Hockey Marketing Deal: Second Time Lucky?

North America's Detroit Vipers hockey club has signed a deal with Soviet Wings to bring a Western-style marketing blitz to the Russian hockey world.

If it sounds like d?j? vu all over again, that's because it is.

The Pittsburgh Penguins and CSKA entered into a similar deal in 1993 with resounding success, until infighting between the CSKA squad and its sponsors, the Russian Defense Ministry, split CSKA into two teams and for all intents gutted the Penguins' deal.

Now, the Detroit Vipers of the International Hockey League -- which is one step down from North America's premiere league, the National Hockey League -- is hoping to capitalize on the successes of the Pittsburgh Penguins' marketing deal with CSKA, while avoiding the pitfalls.

The mix of Russian hockey and Western marketing hype propelled the Russian Penguins to success unmatched in the Russian sports world: Scalpers were selling tickets to sold-out games, and CSKA players shared the rink with scantily clad dancers and a two-meter tall penguin mascot. More than $1 million worth of CSKA Penguins merchandise was sold.

"It was a pretty ingenious idea for Pittsburgh to do," said one hockey insider who wished to remain anonymous. "I don't think it can be duplicated."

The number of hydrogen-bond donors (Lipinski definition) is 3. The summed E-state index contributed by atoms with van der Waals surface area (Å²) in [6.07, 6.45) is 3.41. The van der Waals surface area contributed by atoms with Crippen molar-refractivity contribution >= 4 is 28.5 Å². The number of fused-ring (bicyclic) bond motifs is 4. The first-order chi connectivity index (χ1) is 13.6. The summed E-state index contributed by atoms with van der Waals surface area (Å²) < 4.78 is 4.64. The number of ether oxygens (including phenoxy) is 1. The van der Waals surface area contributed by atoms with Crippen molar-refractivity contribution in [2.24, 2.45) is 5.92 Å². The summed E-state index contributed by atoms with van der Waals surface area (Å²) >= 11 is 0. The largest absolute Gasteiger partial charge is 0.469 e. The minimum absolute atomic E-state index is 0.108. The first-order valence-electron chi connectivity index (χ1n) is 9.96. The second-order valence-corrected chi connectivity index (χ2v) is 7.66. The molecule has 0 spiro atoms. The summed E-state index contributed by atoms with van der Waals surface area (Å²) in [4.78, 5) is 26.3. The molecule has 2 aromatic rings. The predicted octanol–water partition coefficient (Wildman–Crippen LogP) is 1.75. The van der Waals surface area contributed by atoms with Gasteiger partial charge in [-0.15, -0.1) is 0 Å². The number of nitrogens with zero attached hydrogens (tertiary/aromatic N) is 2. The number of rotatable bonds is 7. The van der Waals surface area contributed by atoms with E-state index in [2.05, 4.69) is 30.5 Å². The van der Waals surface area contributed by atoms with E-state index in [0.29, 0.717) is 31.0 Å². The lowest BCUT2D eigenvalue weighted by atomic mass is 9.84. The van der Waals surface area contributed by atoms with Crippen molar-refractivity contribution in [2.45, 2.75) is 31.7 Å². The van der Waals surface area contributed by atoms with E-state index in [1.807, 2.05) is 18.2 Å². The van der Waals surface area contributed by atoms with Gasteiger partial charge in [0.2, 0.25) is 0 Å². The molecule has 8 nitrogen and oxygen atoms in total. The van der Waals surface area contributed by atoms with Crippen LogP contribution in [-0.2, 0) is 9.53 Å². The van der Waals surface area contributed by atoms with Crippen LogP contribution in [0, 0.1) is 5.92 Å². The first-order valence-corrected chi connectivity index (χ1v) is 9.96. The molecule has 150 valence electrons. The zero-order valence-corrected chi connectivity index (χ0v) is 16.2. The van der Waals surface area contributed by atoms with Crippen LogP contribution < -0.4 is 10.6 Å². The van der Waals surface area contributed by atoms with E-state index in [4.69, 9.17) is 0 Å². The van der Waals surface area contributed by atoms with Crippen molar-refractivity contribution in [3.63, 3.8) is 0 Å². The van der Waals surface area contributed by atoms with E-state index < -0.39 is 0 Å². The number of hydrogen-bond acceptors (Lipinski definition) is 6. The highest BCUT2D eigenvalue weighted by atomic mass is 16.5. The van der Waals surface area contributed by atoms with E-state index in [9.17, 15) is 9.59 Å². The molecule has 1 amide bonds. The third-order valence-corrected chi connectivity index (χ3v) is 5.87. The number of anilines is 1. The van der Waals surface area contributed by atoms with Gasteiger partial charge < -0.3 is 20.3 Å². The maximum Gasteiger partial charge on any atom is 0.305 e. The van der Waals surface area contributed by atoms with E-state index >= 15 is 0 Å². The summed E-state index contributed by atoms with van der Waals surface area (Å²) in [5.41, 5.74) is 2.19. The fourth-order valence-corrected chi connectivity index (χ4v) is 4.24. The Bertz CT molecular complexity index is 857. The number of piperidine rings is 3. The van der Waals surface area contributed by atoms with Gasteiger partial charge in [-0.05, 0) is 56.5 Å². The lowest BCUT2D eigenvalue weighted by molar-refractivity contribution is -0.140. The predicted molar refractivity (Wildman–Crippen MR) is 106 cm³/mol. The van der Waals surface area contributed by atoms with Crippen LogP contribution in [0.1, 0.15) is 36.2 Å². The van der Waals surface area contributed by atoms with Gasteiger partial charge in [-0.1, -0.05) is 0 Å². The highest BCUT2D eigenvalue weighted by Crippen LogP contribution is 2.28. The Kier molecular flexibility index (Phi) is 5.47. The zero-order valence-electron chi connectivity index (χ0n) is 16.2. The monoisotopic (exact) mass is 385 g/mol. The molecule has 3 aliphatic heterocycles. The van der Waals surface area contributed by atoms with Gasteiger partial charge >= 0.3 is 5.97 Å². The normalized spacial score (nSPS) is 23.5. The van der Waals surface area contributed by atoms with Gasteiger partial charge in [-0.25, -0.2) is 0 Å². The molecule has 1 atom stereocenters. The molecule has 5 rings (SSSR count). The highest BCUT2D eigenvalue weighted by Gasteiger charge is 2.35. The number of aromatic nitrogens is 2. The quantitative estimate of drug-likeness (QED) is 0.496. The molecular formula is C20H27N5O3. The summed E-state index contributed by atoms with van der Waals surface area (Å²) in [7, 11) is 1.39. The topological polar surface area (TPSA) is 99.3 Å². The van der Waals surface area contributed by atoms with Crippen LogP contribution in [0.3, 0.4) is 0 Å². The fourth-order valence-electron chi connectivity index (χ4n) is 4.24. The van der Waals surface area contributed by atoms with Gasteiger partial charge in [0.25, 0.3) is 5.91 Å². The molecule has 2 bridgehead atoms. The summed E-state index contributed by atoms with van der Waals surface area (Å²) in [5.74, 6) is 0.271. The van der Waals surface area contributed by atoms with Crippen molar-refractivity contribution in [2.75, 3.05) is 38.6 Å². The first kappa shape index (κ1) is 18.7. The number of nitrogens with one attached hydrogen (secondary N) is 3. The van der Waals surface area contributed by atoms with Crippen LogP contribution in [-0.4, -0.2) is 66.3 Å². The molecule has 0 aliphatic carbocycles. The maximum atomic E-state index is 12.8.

But the Detroit Vipers are giving the U.S. sports-marketing connection a second shot here: In late February, the Detroit team's management signed an affiliation agreement with Krylya Sovietov, or the Soviet Wings. Although there are details left to be worked out and the specifics of the marketing agreement have not been released, the two sides say they expect to be working together when the season starts next fall.

"We felt, and they did too, that it would be beneficial to both teams," Rick Dudley, the general manager of the Vipers, said by telephone from Detroit. "It will bring exposure to a high level."

Cooperation with the Detroit Vipers would bring a top professional sports marketing team to Krylya Sovietov. The Detroit Vipers are owned by American Bill Davidson, who also owns the U.S. National Basketball Association's Detroit Pistons.

"Our marketing team is one of the best in the business," said Dudley, who helped negotiate the deal on behalf of the Vipers. For the Vipers, in return, the agreement means the Detroit side can gain exclusive access to Krylya Sovietov players.